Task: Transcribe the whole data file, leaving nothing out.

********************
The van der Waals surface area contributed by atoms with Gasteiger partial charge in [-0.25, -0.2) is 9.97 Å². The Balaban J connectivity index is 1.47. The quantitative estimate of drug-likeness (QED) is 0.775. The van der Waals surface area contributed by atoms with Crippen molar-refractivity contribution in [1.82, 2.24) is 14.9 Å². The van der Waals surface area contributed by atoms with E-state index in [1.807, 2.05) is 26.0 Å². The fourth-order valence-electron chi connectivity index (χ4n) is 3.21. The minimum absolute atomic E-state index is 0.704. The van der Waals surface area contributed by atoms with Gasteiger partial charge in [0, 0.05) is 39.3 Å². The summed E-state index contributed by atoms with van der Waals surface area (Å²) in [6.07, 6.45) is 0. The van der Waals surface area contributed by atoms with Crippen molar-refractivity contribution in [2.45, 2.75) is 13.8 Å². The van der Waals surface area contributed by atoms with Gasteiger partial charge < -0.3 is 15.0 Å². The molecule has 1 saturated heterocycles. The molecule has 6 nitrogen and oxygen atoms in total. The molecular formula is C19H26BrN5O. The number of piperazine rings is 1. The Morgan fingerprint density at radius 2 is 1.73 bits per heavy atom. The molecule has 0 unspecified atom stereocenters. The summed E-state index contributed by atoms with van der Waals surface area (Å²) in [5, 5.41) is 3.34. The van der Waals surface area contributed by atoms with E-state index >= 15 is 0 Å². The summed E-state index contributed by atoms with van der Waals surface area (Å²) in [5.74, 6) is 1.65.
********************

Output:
The van der Waals surface area contributed by atoms with Gasteiger partial charge in [-0.25, -0.2) is 9.97 Å². The Balaban J connectivity index is 1.47. The quantitative estimate of drug-likeness (QED) is 0.775. The van der Waals surface area contributed by atoms with Crippen molar-refractivity contribution in [1.82, 2.24) is 14.9 Å². The van der Waals surface area contributed by atoms with E-state index in [1.807, 2.05) is 26.0 Å². The fourth-order valence-electron chi connectivity index (χ4n) is 3.21. The minimum absolute atomic E-state index is 0.704. The van der Waals surface area contributed by atoms with Gasteiger partial charge in [0, 0.05) is 39.3 Å². The summed E-state index contributed by atoms with van der Waals surface area (Å²) in [6.07, 6.45) is 0. The van der Waals surface area contributed by atoms with Crippen molar-refractivity contribution in [2.45, 2.75) is 13.8 Å². The van der Waals surface area contributed by atoms with Gasteiger partial charge < -0.3 is 15.0 Å². The molecule has 1 saturated heterocycles. The molecule has 6 nitrogen and oxygen atoms in total. The molecular formula is C19H26BrN5O. The number of piperazine rings is 1. The Morgan fingerprint density at radius 2 is 1.73 bits per heavy atom. The molecule has 0 unspecified atom stereocenters. The summed E-state index contributed by atoms with van der Waals surface area (Å²) in [5, 5.41) is 3.34. The van der Waals surface area contributed by atoms with E-state index >= 15 is 0 Å². The summed E-state index contributed by atoms with van der Waals surface area (Å²) in [5.74, 6) is 1.65.